Putting the Point Back in Power Point: The Golden Rule

Dear Power Point Presenter:

Your slide should not be your cue card - if it is, it's for you, not your audience.

I’m the person in your audience who you just noticed yawning. Who is checking my IMs, Tweets, and my Google Reader while you talk. Who is about to walk away from your talk without the slightest chance of remembering you or anything you have said for the past 30 minutes.

Want to know why?

I’ll give you a hint – think about the Golden Rule. I seriously doubt you want done to you that which you are doing to others.

Powerpoint Law: Your power point slide show is NOT supposed to be for you. It’s supposed to be for your audience.

Let that sink in. Those slides that you are reading from, word-for-word? You built them for you. They are high-tech cue cards. Either that or all that dense text is about you trying to prove something to us — that you are smart; that you did your homework; that you are ‘the real deal’. Either way, we don’t like it. Stop doing it to us, it doesn’t work.

If the presenter reads what's written here, no one will remember a thing. Too much text, too many ideas, too many images.

We cannot retain anything when we simultaneously read the exact same words that we are listening to; it goes against how our brains work (more on the issues of split attention and cognitive load and split attention effect). How much do you think we’ll remember when you present your third slide in a row that contains two paragraphs of dense text that you expect us to read while listening to you while also thinking about what you are saying while also thinking about why you even bothered to put all this in a slide in the first place.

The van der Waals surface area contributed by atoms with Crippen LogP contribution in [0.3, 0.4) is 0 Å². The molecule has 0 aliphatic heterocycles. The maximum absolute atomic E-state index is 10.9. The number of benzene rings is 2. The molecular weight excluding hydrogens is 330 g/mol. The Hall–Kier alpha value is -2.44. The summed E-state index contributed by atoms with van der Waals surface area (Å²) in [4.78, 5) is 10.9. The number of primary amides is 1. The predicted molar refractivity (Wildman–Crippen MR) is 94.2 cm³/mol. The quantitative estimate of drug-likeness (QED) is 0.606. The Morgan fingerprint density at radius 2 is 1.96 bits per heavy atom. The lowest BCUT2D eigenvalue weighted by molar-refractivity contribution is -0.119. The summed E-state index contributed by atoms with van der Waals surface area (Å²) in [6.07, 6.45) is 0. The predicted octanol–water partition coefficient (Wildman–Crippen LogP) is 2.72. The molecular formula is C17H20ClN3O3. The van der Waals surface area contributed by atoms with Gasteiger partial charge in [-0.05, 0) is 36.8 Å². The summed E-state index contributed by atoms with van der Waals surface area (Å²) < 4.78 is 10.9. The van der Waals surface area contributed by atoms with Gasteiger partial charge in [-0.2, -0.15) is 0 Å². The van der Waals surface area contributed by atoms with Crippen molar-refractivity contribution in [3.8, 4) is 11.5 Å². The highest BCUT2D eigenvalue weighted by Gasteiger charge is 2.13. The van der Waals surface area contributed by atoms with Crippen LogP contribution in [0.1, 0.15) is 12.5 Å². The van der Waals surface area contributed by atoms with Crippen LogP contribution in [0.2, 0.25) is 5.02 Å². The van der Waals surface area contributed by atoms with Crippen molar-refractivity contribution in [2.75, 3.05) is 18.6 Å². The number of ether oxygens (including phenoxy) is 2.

Present one idea at a time, visually, while saying those words you normally want to type out on your slide. Here, the idea is why we accept the new over the old.

Want to build your slide for the audience? Then stop splitting our attention. This is my golden rule. Here’s how:

  1. For each slide, boil your point/idea down to one brief statement.
  2. Present that statement in a text box.
  3. Support that idea with a relevant, powerful image or related images.
  4. When the time comes to present, simply talk over the slide (this is all the stuff you wanted to say from #1 above but didn’t because the rule was to use only one brief statement).

Here's the second idea presented in the earlier, text-dense slide. It's OK to have more slides if you spend less time per slide, especially if they have a strong visual component.

There are several great resources out there on making your slides more visual, and more focused on one idea at a time. I’ve included them here for your enjoyment.

I’m sure there are more out there, but these do a nice job of reinforcing my point. Be forewarned — moving to an audience-oriented presentation is not easy. But you will find the challenge interesting, and one you pursue for years to come.

And that will bring you one step closer to putting the point back in Powerpoint.

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1 Comment

Filed under educational technology, Instructional Theory, Presentations

One response to “Putting the Point Back in Power Point: The Golden Rule

  1. Interesting! I think presenters often COUNT ON you not paying attention by giving you a hard copy or electronic access to the very presentation they are giving. In your presentation advice, the PPT cannot exist separate from the presentation. Would you then suggest that the “notes/cue cards” version of the presentation–that part which is not given but created for the presenter’s benefit–constitute a “deck” for those not in attendance? Many people rely on the PPT as an accurate reflection of the salient info (or of all of the info) given in the presentation, and pass that along, rather than a written paper or video of the event. I guess it might depend on your audience’s (and your) expectations.

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